Originally Posted by lakechampainer View Post
No, I'll check it out!

Thanks
Don't get too exited. I've only had it for 24 hours. I don't even know if it works yet.
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Old 26 Aug 14, 21:08
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I've been watching some hawks somewhat closely in my area for several days. I have learned a bit by watching them, mainly how important it is to be able to quickly gather information and remember it. I haven't been able to identify them, even though I have gone out there with pictures, etc. to id them. I'm 90% sure they are either Sharp-shinned hawks or Cooper's Hawks. This is actually considered quite difficult to make the correct ID I found out from the internet. Based on size, I think they are Cooper's Hawks, ie more crow-size than jay size (or just over jay size) These birds sometimes fly in and out of wooded areas sharply changing direction. They don't really seem to just "soar" much.

Just to show how poor I am at observing, my neighbor saw me wandering around, and said, "you looking at the hawks? I heard a noise I never heard before a few weeks ago. Their are two hawks and three babies in the nest up there." (I thought I ID two different birds/sizes, the male is smaller than the female)." They are in a pine tree about 60 feet high.

Presumably I should have realized that sometimes the hawks seemed smaller and had different colors because they were younger. Also, Presumably I should have noticed the different sound pitches and realized they were younger. Although the other day I def. thought I heard more than two - I guess I thought it was a territory defense thing.

http://www.allaboutbirds.org/guide/coopers_hawk/id

http://www.allaboutbirds.org/guide/s...hinned_hawk/id

one versus the other
http://feederwatch.org/learn/tricky-...-shinned-hawk/

A picture from the net close to what I see - an image of a Cooper's Hawk


Last edited by lakechampainer; 26 Aug 14 at 21:19..
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Old 29 Aug 14, 15:32
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I am almost sure the hawks near me I have been watching are in fact Cooper's Hawks, based upon this Mass Audobon info which includes an Atlas of Birds by "blocks" of the state. Many more Cooper's Hawks, both statewide and in Southern Essex County.

http://www.massaudubon.org/our-conse.../%28id%29/1180

http://www.massaudubon.org/our-conse.../%28id%29/1184
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Old 30 Aug 14, 12:09
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How Long Can Birds Live?

From Stanford University - How Long Can Birds Live? Interesting information and table, with some excerpts. I have several times come across the very broad generalization that "80 % of birds do not survive a year."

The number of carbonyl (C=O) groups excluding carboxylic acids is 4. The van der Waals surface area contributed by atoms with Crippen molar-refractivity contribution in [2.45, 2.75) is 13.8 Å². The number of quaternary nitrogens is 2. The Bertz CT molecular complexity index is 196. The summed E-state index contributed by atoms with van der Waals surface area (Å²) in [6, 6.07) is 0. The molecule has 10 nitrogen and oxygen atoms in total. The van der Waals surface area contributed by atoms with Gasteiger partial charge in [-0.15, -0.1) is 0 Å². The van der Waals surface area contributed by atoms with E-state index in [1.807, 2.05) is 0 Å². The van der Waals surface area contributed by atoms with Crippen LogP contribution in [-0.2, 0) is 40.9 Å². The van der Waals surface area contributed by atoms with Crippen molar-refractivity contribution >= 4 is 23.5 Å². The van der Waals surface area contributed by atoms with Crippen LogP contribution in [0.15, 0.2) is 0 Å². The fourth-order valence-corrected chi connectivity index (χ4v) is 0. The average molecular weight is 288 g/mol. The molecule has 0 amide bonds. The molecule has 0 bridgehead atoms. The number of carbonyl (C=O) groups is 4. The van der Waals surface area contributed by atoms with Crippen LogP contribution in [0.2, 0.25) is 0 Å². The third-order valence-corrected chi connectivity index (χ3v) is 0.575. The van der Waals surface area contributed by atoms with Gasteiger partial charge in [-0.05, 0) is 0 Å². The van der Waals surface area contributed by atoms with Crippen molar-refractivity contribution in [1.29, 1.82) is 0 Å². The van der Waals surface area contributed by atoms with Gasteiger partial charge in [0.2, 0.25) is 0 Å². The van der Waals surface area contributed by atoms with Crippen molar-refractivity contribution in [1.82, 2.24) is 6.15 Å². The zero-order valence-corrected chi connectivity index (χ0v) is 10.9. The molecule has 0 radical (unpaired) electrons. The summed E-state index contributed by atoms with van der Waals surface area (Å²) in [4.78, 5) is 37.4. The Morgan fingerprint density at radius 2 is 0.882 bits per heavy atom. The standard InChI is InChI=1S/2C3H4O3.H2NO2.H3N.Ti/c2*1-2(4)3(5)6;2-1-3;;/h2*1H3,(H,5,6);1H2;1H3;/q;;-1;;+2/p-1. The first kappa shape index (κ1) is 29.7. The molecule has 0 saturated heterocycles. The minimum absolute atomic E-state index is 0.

http://web.stanford.edu/group/stanfo.../How_Long.html

excerpt
Precise information on the longevity of birds is not easy to come by. It is usually impossible to follow large groups of individuals from hatching to death, so in addition to collecting data directly by banding and recapturing individuals, many indirect methods of estimating age are used. Generally, it appears that the heaviest post-fledging mortality occurs among inexperienced young birds, and that for adults, after they have successfully reared young, the probability of death each year remains roughly constant. In other words, few birds die of "old age -- they just run the same gamut of risks year in and year out until they are killed. The annual risk of being killed varies from about 70 percent in small temperate-zone songbirds (adult life expectancy about 10 months; in the tropics adult songbirds are thought to be much longer-lived) to 3 percent in Royal Albatrosses (fife expectancy slightly over 30 years). If a bird lasts long enough, however, the probability of it dying in a given year may once again rise. Common Terns reach old age after about 19 years, and their annual risk of dying then goes up.
Life expectancy in birds is closely correlated with size -- the larger the species, the longer it is likely to live. But the relationship is far from exact. Some groups of birds tend to have long lives for their sizes, especially the Procellariiformes (tubenoses -- albatrosses, shearwaters, and petrels) and Charadriiformes (shorebirds, gulls and terns, and auks). Other groups, for instance titmice and chickadees, wrens, and game birds, are shorter-lived than their sizes would predict.


excerpt
Maximum Recorded Lifespans SPECIES
YR.-MO
SPECIES
YR.-MO.
Laysan Albatross
37-05
White-crowned Sparrow
13-04
Arctic Tern
34-00
House Sparrow
13-04
Great Frigatebird
30-00
Warbling Vireo
13-01
Western Gull
27-10
Brown Thrasher
12-10
Common Murre
26-05
Black-bellied Plover
12-08
Trumpeter Swan
23-10
Wrentit
12-07
Great Blue Heron
23-03
Wild Turkey
12-06
Canada Goose
23-06
Black-capped Chickadee
12-05
Mallard
23-05
Peregrine Falcon
12-03
American Coot
22-04
Sanderling
12-01
Osprey
21-11
American Kestrel
11-07
Bald Eagle
21-11
Song Sparrow
11-04
Red-tailed Hawk
21-06
Black-and-white Warbler
11-03
Brown Pelican
19-08
Tree Swallow
11-00
Mourning Dove
19-03